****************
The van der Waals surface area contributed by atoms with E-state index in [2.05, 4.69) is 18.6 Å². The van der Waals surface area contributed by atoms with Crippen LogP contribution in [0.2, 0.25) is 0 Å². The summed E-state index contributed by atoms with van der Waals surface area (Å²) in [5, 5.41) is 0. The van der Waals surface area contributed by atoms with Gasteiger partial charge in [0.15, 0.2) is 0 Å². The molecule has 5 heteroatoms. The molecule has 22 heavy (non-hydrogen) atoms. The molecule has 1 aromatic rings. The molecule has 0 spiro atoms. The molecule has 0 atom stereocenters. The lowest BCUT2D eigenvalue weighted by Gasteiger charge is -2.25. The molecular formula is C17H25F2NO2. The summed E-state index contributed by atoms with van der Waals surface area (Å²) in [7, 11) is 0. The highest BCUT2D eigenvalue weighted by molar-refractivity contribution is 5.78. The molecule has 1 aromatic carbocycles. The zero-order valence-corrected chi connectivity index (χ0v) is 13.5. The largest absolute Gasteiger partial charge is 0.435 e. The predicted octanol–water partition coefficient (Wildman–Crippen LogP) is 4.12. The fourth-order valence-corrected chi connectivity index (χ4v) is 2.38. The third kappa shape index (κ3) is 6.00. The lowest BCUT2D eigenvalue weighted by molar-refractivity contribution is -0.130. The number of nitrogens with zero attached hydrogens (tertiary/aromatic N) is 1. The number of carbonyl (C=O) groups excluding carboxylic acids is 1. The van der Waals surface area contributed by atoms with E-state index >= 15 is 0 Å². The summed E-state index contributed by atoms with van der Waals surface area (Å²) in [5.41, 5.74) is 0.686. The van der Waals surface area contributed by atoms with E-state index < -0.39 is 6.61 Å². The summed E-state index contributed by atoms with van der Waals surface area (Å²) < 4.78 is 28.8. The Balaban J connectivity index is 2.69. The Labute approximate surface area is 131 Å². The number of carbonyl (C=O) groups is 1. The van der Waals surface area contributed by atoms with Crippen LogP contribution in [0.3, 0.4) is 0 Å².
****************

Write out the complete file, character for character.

The van der Waals surface area contributed by atoms with E-state index in [2.05, 4.69) is 18.6 Å². The van der Waals surface area contributed by atoms with Crippen LogP contribution in [0.2, 0.25) is 0 Å². The summed E-state index contributed by atoms with van der Waals surface area (Å²) in [5, 5.41) is 0. The van der Waals surface area contributed by atoms with Gasteiger partial charge in [0.15, 0.2) is 0 Å². The molecule has 5 heteroatoms. The molecule has 22 heavy (non-hydrogen) atoms. The molecule has 1 aromatic rings. The molecule has 0 spiro atoms. The molecule has 0 atom stereocenters. The lowest BCUT2D eigenvalue weighted by Gasteiger charge is -2.25. The molecular formula is C17H25F2NO2. The summed E-state index contributed by atoms with van der Waals surface area (Å²) in [7, 11) is 0. The highest BCUT2D eigenvalue weighted by molar-refractivity contribution is 5.78. The molecule has 1 aromatic carbocycles. The zero-order valence-corrected chi connectivity index (χ0v) is 13.5. The largest absolute Gasteiger partial charge is 0.435 e. The predicted octanol–water partition coefficient (Wildman–Crippen LogP) is 4.12. The fourth-order valence-corrected chi connectivity index (χ4v) is 2.38. The third kappa shape index (κ3) is 6.00. The lowest BCUT2D eigenvalue weighted by molar-refractivity contribution is -0.130. The number of nitrogens with zero attached hydrogens (tertiary/aromatic N) is 1. The number of carbonyl (C=O) groups excluding carboxylic acids is 1. The van der Waals surface area contributed by atoms with E-state index >= 15 is 0 Å². The summed E-state index contributed by atoms with van der Waals surface area (Å²) in [5.41, 5.74) is 0.686. The van der Waals surface area contributed by atoms with E-state index < -0.39 is 6.61 Å². The summed E-state index contributed by atoms with van der Waals surface area (Å²) < 4.78 is 28.8. The Balaban J connectivity index is 2.69. The Labute approximate surface area is 131 Å². The number of carbonyl (C=O) groups is 1. The van der Waals surface area contributed by atoms with Crippen LogP contribution in [0.3, 0.4) is 0 Å².